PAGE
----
Supporters of the deposed President Mohamed Morsi continued to rally after an apparent call by Egypt's army chief to crack down on dissenters.
Thousands of pro-Morsi supporters filled Nasr City on Thursday, repeating their weeks-long demand that the deposed president - who was removed by the army on July 3 - is reinstated.
Military helicopters circled above Cairo early in the morning following a "state of alert" declaration by the army.
Egypt's interim Prime Minister Hazem el-Beblawi called for national reconciliation and said that all groups have the right to protest peacefully.
"Egypt is a civilian state, not a religious or military state," he said during a news conference. "I salute the call from the defence minister to the Egyptian people to express their right of speech."
Al Jazeera's Nadim Baba, reporting from Nasr City, said that the interim prime minister stressed on showing the world that Egypt is a secular country.
Following el-Beblawi's speech, Hesham Qandil, the deposed prime minister, proposed initiatives such as setting up a fact-finding commission and avoiding gatherings to "clear the atmosphere to move forward and engage in negotiations".
Many protesters have also gathered at the al-Azhar mosque, our correspondent said, as groups on both sides were calling for the continuation of demonstrations.
"Protesters here are calling for the Grand Imam of this mosque, Ahmed el-Tayeb, to go because he has accepted the roadmap for Egypt under interim President Adly Mansour," Baba said.
El-Beblawi's statement supported general Abdel Fattah El Sisi's comments on Wednesday who called for all Egyptians to rally against what he termed "violence and potential terrorism" on Friday.
In a speech to army graduates, he also denied accusations that he had betrayed the deposed president, Mohamed Morsi.
"I ask ... that next [upcoming] Friday all honest and trustworthy Egyptians must come out," Sisi said. "Why come out? They come out to give me the mandate and order that I confront violence and potential terrorism."
Elsewhere, Sisi vowed to stick to a political roadmap that laid the way for a reform of the constitution and new elections within some six months.
He said his appeal for protests was not a call for violence and expressed support for efforts for national reconciliation.
The military reacted soon after, declaring the "state of alert".
Ahmed Al-Meslemani, media adviser to the interim leader Mansour, echoed the call, asking people to take to the streets to protect the "revolutionary legitimacy" and support efforts to "fight terrorism".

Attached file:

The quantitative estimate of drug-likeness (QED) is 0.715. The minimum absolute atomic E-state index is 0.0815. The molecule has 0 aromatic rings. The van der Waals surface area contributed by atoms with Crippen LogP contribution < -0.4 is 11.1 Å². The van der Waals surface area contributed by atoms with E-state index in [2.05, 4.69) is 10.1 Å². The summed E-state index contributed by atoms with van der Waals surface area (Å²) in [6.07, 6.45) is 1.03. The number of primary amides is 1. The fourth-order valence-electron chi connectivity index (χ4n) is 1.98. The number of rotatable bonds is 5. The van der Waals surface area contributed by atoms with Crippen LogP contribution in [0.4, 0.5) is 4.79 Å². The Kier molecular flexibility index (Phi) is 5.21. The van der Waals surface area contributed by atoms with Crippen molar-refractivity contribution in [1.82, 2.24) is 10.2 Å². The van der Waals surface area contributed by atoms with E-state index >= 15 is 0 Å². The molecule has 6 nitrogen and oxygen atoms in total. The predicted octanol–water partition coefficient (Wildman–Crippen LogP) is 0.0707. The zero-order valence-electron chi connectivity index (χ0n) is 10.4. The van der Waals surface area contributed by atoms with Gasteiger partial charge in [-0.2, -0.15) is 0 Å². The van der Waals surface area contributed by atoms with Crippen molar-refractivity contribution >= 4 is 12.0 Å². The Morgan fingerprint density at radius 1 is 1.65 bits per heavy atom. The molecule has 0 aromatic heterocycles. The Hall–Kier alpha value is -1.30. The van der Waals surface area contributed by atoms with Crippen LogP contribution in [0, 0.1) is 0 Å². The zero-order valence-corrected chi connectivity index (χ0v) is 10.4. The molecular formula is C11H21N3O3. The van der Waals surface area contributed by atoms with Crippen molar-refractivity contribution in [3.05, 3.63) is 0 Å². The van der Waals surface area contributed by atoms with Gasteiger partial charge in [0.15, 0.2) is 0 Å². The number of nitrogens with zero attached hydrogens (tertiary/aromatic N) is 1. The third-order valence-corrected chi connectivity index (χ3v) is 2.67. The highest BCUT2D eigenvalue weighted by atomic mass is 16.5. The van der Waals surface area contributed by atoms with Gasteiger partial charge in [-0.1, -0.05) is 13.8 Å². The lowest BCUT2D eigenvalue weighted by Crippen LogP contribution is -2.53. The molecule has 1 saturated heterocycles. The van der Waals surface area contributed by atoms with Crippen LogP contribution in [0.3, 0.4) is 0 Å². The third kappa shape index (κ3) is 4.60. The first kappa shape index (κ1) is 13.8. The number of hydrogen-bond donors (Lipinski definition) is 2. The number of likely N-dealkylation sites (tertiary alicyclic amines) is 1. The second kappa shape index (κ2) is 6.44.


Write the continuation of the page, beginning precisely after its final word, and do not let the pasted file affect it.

The Muslim Brotherhood reacted quickly, with senior member Essam al-Erian issuing a statement directed at Sisi saying: "Your threat will not prevent millions to rally against [the] coup ... You have been always in your office conspiring."
Egypt's opposition Islamist coalition, led by the Muslim Brotherhood said Sisi should be tried by for crimes against humanity for calling for Friday's rally, which they said was "an announcement of civil war".
Our correspondent said that it was important that the interim prime minister backed Sisi's sentiments to calm those supporting the interim government who are unhappy that the general was "calling the shots".
Meanwhile, the Egyptian army said in a statement on Thursday, posted on a Facebook page affiliated to the military, that it would not "turn its guns against its people, but it will turn them against black violence and terrorism which has no religion or nation" after the protests planned for Friday.
'State of alert'
The state of alert includes additional army troops on streets in provinces in greater Cairo and surrounding areas.
Sources confirmed to Al Jazeera that armed forces would work on preventing attempts to "incite violence or terrorism".
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The army chief's speech came ahead of "national reconciliation" sessions called for by the interim leader Adly Mansour, and followed renewed violence in and outside the capital, in which at least three people died.
Both the Muslim Brotherhood and Al-Nour, Egypt's most powerful Salafi party, rejected invites to Mansour's first reconciliation sessions.
"For the Muslim, Brotherhood, the legitimate president of Egypt is Mohamed Morsi," our correspondent said.
Since Morsi's removal, over 100 people have been killed in violence, mostly during protests.